Or is it the responsibility of the state, which took Manual out of the district’s hands in 2011, assuming control after years of failing grades?

“I don’t care who’s responsible for it,” said Indiana State Board of Education member Gordon Hendry, as he acknowledged the uncertainty. “I think it’s high time that that mascot be retired.”

The mascot debate resurfaced Wednesday as state officials considered the future of Manual and Howe high schools, which are approaching the end of their state takeover. Charter School USA’s contracts to run the schools, in addition to Emma Donnan Middle School, are slated to expire in 2020, so the schools could return to IPS, become charter schools, or close.

Manual is only one of two Indiana schools still holding onto the Redskins name, a slur against Native Americans. In recent years, Goshen High School and North Side High School in Fort Wayne have changed their mascots in painful processes in which some people pushed back against getting rid of a name that they felt was integral to the identity of their communities.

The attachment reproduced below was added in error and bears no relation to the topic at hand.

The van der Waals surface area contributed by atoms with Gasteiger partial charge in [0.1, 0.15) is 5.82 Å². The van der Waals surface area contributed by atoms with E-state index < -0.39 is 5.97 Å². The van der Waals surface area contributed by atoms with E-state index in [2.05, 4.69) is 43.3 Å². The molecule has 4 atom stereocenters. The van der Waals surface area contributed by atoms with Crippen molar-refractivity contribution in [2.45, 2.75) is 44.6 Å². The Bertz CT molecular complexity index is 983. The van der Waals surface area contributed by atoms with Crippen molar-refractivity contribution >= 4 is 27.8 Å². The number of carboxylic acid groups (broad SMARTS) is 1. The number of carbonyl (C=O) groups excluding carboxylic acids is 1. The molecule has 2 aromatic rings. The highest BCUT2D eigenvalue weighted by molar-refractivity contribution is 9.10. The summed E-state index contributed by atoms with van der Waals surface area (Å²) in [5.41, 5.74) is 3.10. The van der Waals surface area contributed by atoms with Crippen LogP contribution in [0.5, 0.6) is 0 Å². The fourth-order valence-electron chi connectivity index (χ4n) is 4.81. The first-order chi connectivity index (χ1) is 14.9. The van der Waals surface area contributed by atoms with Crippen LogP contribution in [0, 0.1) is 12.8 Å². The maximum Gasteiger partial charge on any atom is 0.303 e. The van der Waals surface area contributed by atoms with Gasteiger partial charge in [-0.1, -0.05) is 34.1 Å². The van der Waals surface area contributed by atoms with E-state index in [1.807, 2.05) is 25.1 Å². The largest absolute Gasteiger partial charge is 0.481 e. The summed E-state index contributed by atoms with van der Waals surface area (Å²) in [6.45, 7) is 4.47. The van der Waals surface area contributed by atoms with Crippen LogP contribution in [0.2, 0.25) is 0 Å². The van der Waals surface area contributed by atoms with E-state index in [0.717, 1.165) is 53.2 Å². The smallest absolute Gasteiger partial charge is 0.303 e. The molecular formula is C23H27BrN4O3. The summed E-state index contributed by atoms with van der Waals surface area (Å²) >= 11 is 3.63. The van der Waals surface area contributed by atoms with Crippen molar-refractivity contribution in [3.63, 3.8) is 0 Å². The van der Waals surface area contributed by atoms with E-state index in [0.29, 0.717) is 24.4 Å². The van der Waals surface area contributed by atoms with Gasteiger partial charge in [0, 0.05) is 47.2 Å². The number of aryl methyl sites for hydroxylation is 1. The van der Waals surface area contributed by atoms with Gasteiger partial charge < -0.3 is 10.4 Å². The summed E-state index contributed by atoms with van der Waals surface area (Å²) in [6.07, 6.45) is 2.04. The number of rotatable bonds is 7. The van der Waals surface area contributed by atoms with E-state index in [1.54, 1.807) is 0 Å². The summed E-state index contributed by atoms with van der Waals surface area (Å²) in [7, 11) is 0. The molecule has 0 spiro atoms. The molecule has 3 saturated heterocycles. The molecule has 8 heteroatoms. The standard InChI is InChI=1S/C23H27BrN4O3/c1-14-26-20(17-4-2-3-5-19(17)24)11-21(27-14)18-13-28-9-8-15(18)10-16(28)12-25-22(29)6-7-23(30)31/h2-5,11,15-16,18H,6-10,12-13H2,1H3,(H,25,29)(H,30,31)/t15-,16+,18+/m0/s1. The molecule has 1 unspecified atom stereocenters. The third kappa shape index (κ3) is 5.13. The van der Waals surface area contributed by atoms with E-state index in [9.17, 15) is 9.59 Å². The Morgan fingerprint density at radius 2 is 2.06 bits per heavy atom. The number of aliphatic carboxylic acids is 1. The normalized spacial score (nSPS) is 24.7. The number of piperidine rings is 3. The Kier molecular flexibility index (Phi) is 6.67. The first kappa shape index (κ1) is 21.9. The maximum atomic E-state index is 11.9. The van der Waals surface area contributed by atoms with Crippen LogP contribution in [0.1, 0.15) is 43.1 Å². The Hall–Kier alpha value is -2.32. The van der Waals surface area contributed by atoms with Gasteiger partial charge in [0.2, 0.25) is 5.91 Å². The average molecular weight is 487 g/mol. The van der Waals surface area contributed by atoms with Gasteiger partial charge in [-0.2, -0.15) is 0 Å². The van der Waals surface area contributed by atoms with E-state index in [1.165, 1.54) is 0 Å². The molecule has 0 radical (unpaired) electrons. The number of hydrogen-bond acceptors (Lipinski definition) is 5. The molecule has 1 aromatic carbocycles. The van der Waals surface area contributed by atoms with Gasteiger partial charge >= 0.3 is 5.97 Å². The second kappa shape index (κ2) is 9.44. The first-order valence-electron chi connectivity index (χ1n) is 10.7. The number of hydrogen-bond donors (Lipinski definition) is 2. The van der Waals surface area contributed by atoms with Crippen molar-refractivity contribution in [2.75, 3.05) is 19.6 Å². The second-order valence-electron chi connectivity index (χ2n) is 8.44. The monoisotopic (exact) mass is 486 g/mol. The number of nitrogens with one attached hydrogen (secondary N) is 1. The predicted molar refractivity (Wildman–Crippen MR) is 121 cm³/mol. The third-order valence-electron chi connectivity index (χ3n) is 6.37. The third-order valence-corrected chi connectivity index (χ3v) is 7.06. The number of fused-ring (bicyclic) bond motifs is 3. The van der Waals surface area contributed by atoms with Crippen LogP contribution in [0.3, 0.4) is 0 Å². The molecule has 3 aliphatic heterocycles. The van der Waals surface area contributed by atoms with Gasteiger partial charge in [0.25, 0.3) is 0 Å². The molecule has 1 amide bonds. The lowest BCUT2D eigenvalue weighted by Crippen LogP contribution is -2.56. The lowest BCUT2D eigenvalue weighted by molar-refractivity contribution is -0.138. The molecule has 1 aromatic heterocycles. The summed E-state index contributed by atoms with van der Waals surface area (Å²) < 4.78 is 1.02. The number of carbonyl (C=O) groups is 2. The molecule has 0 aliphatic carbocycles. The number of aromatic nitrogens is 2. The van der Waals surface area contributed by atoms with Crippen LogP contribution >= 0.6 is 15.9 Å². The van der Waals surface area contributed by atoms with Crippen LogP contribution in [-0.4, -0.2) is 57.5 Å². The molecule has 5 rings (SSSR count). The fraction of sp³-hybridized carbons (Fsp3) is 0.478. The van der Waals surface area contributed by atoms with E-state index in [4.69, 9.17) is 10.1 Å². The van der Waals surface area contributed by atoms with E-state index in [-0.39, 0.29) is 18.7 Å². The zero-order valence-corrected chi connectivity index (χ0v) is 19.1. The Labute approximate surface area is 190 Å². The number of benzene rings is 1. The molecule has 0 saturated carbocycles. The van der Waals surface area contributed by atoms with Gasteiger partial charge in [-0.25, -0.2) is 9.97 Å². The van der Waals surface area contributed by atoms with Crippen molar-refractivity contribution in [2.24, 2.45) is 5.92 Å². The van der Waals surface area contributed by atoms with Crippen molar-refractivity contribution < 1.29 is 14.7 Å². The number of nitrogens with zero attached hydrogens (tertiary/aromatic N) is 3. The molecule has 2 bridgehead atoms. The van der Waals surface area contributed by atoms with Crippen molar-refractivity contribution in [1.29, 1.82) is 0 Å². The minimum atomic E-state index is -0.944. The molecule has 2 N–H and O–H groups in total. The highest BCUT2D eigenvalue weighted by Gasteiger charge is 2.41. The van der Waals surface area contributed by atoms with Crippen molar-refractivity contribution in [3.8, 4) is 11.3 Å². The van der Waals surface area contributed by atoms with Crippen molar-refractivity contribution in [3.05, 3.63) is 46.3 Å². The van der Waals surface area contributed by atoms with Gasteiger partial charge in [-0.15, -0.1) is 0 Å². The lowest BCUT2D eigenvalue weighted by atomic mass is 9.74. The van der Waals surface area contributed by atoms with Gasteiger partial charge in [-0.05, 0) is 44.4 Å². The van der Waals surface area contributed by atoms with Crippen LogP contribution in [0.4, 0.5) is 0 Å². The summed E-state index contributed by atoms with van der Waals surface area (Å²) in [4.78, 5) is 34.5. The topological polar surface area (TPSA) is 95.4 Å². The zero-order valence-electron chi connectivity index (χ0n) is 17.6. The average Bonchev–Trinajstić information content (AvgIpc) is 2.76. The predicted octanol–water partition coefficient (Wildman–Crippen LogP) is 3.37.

Knox Community High School in northern Indiana also still bears the Redskins name and logo.

“The term Redskins can be absolutely offensive,” said Jon Hage, president and CEO of Charter Schools USA. “We’ve had no power or authority to do anything about that.”

He suggested that the state board needs to start the process, and that the community should have input on the decision.

An Indianapolis Public Schools official told Chalkbeat the district didn’t have clear answers yet on its role in addressing the issue.

Even if the state board initiates conversations, however, member Steve Yager emphasized that he does not want the state to make the decision on the mascot.

“We don’t have to weigh in on that,” Yager said. “I feel like that’s a local decision.”